Global Stocks Flatline and Bonds Yields Dip As Markets Become Cautious
On Friday, global shares flat-lined, as rising Europe and U.S. hospitalizations tempered the euphoria brought about by a promising vaccine. However, Wall Street was set for a firmer open over news that president-elect Joe Biden was on his way to cement his win in the US presidential elections. There was a 0.5% jump in US futures by 0830 GMT, after it was projected by Edison Research that Biden would capture the swing state of Arizona, which further weakened President Donald Trump’s efforts of overturning the results of the said elections. However, there was a 0.2% decline in the pan-European STOXX 50, just a little above the opening levels.
There was also a fall of 0.1% in the MSCI world index that measures over 50 countries. Analysts said that news of the worsening COVID-19 situation in the United States had hit overnight and this gave investors some opportunity to take some profits post-U.S. elections and post-Pfizer’s announcement. Wall Street ended lower on Thursday on news of increasing coronavirus infections, and as investors adjusted their expectations regarding the rollout of a coronavirus vaccine. Stricter social distancing measures were introduced in several states of the U.S., after news of record hospitalizations.
Even in Europe, the number of hospitalizations has gone up now than they were at the peak of the first coronavirus wave and officials declared that measures for curbing the spread of the infection should continue. Jerome Powell, the Chair for the U.S. Federal Reserve said on Thursday that progress in developing a vaccine for COVID-19 was good news, but there were still economic risks in the near-term, which underscores the intense need for additional stimulus from the government. However, there was a gain of 1.3% in world stocks in this week. On Monday, they had hit record highs when pharma giant Pfizer Inc. announced that the vaccine it was developing with German counterpart BioNTech was 90% effective.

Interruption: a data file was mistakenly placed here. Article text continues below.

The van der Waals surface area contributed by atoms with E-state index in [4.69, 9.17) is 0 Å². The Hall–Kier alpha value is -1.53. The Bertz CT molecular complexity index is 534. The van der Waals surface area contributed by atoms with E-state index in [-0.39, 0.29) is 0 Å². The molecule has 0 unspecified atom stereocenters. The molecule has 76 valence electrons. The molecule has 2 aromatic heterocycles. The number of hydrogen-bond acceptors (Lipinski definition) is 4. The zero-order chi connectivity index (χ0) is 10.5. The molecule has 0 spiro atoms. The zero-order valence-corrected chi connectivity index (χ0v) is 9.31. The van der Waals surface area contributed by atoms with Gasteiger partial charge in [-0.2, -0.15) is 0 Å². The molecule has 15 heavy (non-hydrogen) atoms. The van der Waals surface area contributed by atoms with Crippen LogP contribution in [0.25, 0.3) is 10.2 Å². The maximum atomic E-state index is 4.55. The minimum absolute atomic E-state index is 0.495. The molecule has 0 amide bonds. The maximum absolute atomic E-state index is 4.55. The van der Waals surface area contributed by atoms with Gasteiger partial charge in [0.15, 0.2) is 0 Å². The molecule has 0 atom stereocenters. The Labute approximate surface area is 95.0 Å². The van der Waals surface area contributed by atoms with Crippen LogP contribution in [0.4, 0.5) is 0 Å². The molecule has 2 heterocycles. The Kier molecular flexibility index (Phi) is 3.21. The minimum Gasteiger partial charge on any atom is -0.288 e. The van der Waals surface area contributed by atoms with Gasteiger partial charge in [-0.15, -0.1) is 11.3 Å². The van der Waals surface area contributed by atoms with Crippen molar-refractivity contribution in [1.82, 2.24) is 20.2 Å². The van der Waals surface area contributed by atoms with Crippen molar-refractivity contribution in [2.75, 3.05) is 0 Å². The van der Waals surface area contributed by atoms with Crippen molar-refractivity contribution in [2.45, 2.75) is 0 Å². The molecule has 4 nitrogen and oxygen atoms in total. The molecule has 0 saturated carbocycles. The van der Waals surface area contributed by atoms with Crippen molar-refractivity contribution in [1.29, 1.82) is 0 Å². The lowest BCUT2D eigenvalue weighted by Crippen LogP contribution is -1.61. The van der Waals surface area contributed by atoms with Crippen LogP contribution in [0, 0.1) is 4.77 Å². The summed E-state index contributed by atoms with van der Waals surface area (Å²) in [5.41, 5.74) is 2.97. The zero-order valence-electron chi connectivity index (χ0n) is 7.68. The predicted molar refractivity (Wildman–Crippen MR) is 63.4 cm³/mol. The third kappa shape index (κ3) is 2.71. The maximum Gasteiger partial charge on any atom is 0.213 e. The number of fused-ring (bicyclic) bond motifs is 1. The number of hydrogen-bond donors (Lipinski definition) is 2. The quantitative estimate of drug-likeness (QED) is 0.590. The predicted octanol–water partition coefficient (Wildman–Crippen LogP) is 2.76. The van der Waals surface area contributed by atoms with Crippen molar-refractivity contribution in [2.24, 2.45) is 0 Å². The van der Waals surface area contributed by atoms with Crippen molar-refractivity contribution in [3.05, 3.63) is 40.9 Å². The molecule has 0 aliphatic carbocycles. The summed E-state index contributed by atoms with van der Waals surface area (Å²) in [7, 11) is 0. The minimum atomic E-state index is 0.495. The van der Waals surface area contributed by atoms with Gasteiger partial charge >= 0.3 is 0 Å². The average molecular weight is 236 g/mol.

Russia also followed up the news by announcing that its vaccine was also showing promising results. There were losses in European stocks between 0.1% and 0.7%, but the pan-European STOXX index is on its way for a second week of big profits. This week, it has gone up by 5%, as the vaccine news is pushing more investors to buy shares in travel firms and banks. Earlier, there was a 1% decline in Chinese blue-chips, after the Trump administration announced that they were banning U.S. investments in companies connected to the Chinese military.
There was a decline of 0.57% in Japan’s Nikkei 225. Some investors considered this pullback a buying opportunity. One problem for the markets has been the inability of the U.S. lawmakers in reaching a deal in regard to the stimulus package. On Thursday, the need for another package was highlighted as data showed weak inflation and a slower recovery in jobs. While Democrats are pushing for a multi-trillion-dollar stimulus, Republicans are not willing because they believe it to be too expensive. U.S. Treasury yields also declined, after they had hit a seven-month high on Monday.